Thursday 12 December 2013

That Wrestling Podcast Episode 26

A couple of weekends ago I and my That Wrestling Podcast co-host attended a wrestling show in South London, along with the guys who do the (always worth listening to) South London Hardcore podcast, Jack and Steve. Michael and I were there because we like wrestling. Jack and Steve were there because they were doing an episode about wrestling in South London. You can download it from iTunes and visit their site here. I’d recommend doing both.

The wrestling event was not all it could have been.

The show was held in a small venue in Elephant and Castle. Announced beforehand were numerous British and American wrestlers, including Colt Cabana, Dave Mastiff, Marty Scurll, Adam Cole, Drake Younger, and Eddie Kingston. Before the first match had even started we were informed that Cole and Haskins were stuck on a ferry after wrestling in Germany. The promise was that if they made it to the venue the first thing they’d do was go to the ring and wrestle.

In hindsight I should have known from then that they weren’t going to appear. There were less than one hundred people in attendance and the likelihood is that they’d already gone home after realising that appearing at a theatre in South London wasn’t worth their time.

But this wasn’t my initial reaction. My initial reaction was to lean over to Michael and share my belief that the promoters were employing a classic British trick of announcing that a big star wasn’t going to be able to attend knowing full well they were sitting backstage, all in order to set up a big pop when said wrestler did show up after all.

I’m an optimist. Clearly.

Oh, and Eddie Kingston and Drake Younger didn’t appear. No reason was given as to why.

The first half of the show saw Rampage Brown defeat Nathan Cruz, Martin Kirby defeat the Lion Kid, and Johnny Storm defeat Marty Scurll. Yeah, the guy that’s faced Hiroshi Tanahashi and starred in ITV’s Take Me Out went on before the interval. Shocking!

The opener was completely average. Rampage was playing the heel but was far more over because he exhibited more personality. The small crowd latched onto that and didn’t let go. It’s also worth noting that he was a hit with both Michael and Jack. I think his legs (stocky and covered in hair) were cited as a reason. Kirby versus the Lion Kid was memorable for the Project Ego member’s comedy stalling and cat gags (at one point referring to Kid as Simba). I’d expected a greater ease performing in front of a smaller crowd from a seasoned pro like Lion Kid.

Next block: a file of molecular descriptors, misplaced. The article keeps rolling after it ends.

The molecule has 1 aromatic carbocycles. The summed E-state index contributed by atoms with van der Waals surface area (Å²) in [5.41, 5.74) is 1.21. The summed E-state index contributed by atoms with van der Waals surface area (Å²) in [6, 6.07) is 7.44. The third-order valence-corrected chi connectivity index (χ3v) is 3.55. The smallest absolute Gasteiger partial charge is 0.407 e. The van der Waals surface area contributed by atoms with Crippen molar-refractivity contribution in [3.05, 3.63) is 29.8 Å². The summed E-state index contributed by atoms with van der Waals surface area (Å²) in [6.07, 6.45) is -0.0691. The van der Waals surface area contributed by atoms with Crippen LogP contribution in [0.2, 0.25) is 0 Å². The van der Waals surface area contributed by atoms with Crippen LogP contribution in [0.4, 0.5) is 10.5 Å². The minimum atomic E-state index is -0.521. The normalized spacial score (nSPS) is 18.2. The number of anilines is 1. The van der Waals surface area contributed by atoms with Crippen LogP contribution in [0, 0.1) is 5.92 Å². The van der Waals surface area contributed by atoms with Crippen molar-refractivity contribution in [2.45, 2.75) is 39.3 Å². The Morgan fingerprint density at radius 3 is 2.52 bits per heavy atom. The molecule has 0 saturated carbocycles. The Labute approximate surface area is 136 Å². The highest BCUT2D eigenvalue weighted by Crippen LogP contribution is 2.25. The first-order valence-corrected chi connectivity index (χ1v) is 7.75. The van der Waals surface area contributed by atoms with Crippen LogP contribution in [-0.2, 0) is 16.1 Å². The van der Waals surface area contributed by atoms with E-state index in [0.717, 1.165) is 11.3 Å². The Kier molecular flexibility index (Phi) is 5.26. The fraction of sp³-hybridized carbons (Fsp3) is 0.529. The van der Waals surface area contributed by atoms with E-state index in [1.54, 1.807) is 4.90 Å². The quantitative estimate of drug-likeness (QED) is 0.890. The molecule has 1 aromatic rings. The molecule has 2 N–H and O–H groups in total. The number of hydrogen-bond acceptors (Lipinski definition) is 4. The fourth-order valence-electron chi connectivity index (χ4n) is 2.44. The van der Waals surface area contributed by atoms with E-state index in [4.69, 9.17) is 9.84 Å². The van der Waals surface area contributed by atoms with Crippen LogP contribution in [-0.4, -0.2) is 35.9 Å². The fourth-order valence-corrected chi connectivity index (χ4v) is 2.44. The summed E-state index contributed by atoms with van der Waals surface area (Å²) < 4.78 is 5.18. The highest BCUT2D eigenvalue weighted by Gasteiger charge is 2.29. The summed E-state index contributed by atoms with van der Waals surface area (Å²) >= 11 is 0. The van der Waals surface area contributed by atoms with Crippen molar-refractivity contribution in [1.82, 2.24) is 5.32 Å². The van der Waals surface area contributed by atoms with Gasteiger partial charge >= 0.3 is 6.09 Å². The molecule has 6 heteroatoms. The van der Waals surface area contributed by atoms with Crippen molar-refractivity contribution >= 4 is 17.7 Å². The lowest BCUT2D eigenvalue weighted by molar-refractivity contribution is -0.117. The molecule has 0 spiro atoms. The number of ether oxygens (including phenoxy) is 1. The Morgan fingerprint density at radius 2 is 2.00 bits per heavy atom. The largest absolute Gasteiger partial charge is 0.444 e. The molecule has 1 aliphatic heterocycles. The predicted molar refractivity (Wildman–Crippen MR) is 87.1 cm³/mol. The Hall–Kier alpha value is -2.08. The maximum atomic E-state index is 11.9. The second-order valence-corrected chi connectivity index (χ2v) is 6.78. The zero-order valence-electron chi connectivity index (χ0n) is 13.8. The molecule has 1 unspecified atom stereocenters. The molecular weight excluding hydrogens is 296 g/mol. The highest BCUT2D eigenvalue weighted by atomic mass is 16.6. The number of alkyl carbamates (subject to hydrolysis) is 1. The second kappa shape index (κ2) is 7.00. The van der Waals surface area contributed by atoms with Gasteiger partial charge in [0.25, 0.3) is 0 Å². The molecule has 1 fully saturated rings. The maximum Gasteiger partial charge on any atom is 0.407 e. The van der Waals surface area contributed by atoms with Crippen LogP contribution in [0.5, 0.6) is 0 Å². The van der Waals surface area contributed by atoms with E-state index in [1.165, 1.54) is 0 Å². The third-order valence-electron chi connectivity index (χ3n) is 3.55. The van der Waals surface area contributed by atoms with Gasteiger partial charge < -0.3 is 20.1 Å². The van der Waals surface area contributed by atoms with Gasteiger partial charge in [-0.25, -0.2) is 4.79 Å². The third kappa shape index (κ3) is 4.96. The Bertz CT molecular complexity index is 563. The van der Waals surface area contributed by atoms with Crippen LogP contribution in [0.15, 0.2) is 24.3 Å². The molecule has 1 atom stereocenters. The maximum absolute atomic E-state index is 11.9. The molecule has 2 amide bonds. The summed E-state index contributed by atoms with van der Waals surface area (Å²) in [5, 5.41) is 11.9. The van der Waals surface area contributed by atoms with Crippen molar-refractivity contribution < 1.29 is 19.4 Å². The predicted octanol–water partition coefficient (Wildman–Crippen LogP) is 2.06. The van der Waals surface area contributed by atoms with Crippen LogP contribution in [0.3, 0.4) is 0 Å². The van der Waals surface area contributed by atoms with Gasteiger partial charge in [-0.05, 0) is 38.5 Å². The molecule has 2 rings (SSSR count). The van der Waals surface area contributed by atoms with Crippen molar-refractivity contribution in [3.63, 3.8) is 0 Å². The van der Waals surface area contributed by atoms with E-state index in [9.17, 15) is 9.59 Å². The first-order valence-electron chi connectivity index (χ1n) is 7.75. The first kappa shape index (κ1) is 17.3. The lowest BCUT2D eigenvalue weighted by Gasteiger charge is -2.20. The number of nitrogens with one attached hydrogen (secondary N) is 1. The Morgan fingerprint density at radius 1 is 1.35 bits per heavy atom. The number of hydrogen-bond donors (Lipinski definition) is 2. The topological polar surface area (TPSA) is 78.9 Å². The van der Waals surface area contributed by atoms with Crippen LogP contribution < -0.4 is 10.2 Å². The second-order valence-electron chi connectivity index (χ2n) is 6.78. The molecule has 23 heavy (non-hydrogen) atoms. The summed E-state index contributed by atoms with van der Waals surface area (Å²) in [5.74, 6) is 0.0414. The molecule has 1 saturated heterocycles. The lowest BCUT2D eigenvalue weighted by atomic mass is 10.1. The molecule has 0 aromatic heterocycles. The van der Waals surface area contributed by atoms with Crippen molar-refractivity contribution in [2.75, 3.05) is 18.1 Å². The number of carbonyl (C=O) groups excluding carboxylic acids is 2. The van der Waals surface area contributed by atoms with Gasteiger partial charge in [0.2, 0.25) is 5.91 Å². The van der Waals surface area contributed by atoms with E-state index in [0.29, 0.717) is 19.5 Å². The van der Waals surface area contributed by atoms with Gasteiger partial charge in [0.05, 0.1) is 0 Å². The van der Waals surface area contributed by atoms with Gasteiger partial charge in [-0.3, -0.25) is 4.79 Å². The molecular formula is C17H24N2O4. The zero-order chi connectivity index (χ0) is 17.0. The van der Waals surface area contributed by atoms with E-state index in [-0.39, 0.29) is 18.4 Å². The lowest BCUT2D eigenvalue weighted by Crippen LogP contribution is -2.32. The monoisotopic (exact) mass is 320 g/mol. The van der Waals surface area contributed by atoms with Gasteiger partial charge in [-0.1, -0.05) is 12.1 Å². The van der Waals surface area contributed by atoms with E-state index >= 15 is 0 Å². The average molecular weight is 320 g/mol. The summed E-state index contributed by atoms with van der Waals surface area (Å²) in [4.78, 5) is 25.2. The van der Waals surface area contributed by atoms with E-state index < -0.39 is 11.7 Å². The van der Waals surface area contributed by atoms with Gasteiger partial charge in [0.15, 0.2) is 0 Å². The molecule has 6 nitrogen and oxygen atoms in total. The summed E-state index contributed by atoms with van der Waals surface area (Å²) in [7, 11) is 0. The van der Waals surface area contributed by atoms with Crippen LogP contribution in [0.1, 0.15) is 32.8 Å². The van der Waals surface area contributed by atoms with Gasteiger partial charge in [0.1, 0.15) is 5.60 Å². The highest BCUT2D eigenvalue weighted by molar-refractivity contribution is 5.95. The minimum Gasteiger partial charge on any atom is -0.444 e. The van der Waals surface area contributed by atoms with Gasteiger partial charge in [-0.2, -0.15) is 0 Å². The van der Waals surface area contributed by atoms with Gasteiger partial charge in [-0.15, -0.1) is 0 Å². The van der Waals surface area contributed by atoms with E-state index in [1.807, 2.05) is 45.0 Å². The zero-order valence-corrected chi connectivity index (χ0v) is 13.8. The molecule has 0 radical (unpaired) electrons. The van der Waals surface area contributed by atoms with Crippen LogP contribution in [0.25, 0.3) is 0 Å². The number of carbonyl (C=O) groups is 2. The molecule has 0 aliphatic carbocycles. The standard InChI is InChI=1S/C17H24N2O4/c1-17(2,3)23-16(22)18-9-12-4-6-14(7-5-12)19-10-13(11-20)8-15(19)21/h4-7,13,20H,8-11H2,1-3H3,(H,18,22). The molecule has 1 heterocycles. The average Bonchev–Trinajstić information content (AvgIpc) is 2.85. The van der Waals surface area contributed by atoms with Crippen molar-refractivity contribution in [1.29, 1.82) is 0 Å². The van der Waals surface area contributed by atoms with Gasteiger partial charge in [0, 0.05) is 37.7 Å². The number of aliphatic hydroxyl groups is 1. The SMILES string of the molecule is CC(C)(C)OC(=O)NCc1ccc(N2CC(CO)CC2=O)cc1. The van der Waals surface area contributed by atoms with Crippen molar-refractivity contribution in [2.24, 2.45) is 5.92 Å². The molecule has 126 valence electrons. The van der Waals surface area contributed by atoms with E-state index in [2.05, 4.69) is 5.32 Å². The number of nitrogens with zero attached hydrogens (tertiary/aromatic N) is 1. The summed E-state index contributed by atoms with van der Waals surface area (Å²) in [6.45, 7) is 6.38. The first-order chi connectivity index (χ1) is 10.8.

The highlight of the first half (and, for me, the entire show) was Storm versus Scurll. It was, like everything else on the card, a comedy affair, but it was elevated greatly by the experience of both men, in particular Scurll’s willingness to send himself up. Thanks to years of working in dingy school gyms and town halls ‘The Wonderkid’ was unphased by the miniscule crowd and did everything he could to keep us excited and making noise. What really made the match stand out was a spot with the referee. We go into more detail on that during the podcast. For the four of us it was the spot of the evening.

Big lad Dave Mastiff there!
After the interval Dave Mastiff, described by Michael as “fridge-like” and by me as “a modern day Henry VIII”, defeated Kris Travis. It was another basic affair that would have benefited from Mastiff playing the bad guy. He seemed reluctant to do so despite the clear size advantage that dictated he should.

The main event was the most proficient wrestling bout of the evening. It saw Colt Cabana beat Chuck Taylor. There was a lengthy pre-match sequence involving ‘The Kentucky Gentleman’ stealing a sign from a(n incredibly obnoxious) child in the audience and threatening to tear it up. Cabana made the save, natch.

Colt Cabana doesn't give up to headlock, no matter how they're applied
There’s not a huge amount to say about the match. It was well-paced and funny in all the right places, basically what you’d expect from Cabana. Taylor was a revelation for me. I’d never thought of him as anything particularly amazing, but his crowd interaction was top notch. He’s someone that Gabe Sapolsky, TNA and ROH should all be pursuing to get on as many shows as possible in 2014. In fairness the same is true of Cabana.

All this said the price of the tickets wasn’t high and the wrestlers that did show up all did their best to put on a good show and ensure we had a good time, which we did. Whether the no-shows were down to a lackadaisical ferry or shady promoting tactics we had as good a time as we could expect to for a tenner. Ultimately that’s all that matters.

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